By Fernando Arce
The Ford government's plan to eliminate paid sick days and reduce access to personal emergency leave has far-reaching implications for the health of every resident in Ontario
While Doug Ford’s Making Ontario Open For Business Act (Bill 47) is ostensibly about helping businesses, a coalition of labour activists and health professionals see it as a public health crisis in the making.
Calling it a “massive step backward for health care in Ontario” during a press conference at Queen’s Park on October 30, Dr. Danyaal Raza, a family physician with the Department of Family Medicine at St. Michael’s Hospital and member of the Decent Work & Health Network, says the bill “has implications for the health of every resident in Ontario.”
The Fair Workplaces, Better Jobs Act, passed by the previous Liberal government in 2017, granted two out of the seven paid sick days that had been lobbied for by groups like the Fight for $15 and Fairness coalition, the organizers of last week’s press conference. But the Ford government wants to eliminate paid sick days altogether and reduce access to personal emergency leave.
If passed, workers will be forced to parcel out their personal emergencies into a total of eight days of “personal emergency leave” (down from 10) all unpaid and divided into three categories: sick leave (three days), family responsibility leave (three days) and bereavement leave (two days).
Deena Ladd, a coordinator with the Workers' Action Centre, says Ford's bill should be renamed the "Making Ontario Open For Sickness” bill.
When asked about the rationale for eliminating paid sick days, the Ministry of Labour offered in an email response to NOW that “these eight days... would be in line with Alberta and British Columbia, and could be taken without fear of termination.”
But as studies have shown, paid sick days can make a crucial, sometimes even fatal difference, when workers choose to stay home or work through their sickness.
“A lot of specialists don’t have availability in the evening, so having sick days allows patients to get to those appointments during the day,” says Raza. Employees without paid sick days also tend to get fewer flu shots, mammograms, pap smears and blood pressure checks.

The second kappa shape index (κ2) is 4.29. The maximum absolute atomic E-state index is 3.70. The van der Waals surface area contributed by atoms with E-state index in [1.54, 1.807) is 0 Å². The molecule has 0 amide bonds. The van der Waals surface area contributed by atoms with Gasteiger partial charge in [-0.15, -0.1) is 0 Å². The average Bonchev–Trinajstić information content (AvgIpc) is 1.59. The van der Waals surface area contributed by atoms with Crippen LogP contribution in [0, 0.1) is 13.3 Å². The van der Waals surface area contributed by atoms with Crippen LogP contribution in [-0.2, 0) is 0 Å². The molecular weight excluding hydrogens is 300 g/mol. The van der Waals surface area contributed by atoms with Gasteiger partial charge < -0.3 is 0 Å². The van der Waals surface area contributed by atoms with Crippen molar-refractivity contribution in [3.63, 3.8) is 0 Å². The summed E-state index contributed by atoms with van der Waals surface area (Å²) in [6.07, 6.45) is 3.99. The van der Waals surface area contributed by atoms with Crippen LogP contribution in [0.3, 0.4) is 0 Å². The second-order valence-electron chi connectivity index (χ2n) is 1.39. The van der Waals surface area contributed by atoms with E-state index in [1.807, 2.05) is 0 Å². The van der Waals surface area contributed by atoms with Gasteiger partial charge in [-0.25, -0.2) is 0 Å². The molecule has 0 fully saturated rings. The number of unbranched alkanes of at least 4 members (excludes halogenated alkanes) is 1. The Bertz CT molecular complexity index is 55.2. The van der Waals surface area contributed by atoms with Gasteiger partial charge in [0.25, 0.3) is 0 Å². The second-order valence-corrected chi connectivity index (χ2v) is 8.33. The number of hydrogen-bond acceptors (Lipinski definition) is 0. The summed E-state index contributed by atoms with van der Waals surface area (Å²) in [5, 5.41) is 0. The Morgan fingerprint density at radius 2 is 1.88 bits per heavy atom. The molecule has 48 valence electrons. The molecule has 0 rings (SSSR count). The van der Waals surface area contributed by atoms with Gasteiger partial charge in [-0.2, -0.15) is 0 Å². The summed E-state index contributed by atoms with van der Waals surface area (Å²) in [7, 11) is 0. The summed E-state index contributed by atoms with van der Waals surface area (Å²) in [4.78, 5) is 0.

The changes proposed by the Ford government mean that Ontarians will be at greater risk of contracting diseases when workplaces become inundated with sick workers unable to afford a day off to see their physician or get well. Raza says schools could soon follow when sick children are forced to attend because their parents or guardians can’t stay home with them.
Two years ago this scenario came to pass, with tragic consequences, when two-year-old Jude – described by his mother Jill Promoli as an otherwise “perfectly healthy child” – succumbed to influenza B, which had begun with a fever the day before. His sister had first caught the bug in her kindergarten class. Said Promoli at last week’s press conference: "One sick child came to school, and basically, it became an entire classroom full of sick children."
The Ford government’s legislation is also reintroducing employer-mandated sick notes. As CBC News reported, it was the Retail Council of Canada president Diane Brisebois, one of the main lobbyists for the bill, who claimed workers were abusing their privileges by faking illness.
However, studies in New York City and San Francisco, where employees receive between five and nine paid sick days, suggest fears about widespread abuse by employees are unfounded.
Raza says “most workers took three or fewer days off. And a quarter of workers took no time off at all. We’re learning from experiences of other jurisdictions.”
Ford claims the bill is about finding “efficiencies,” but Raza says there is nothing cost-effective about it.
“If the government is interested in making health care more efficient, then Bill 47 is in complete contradiction to that goal.”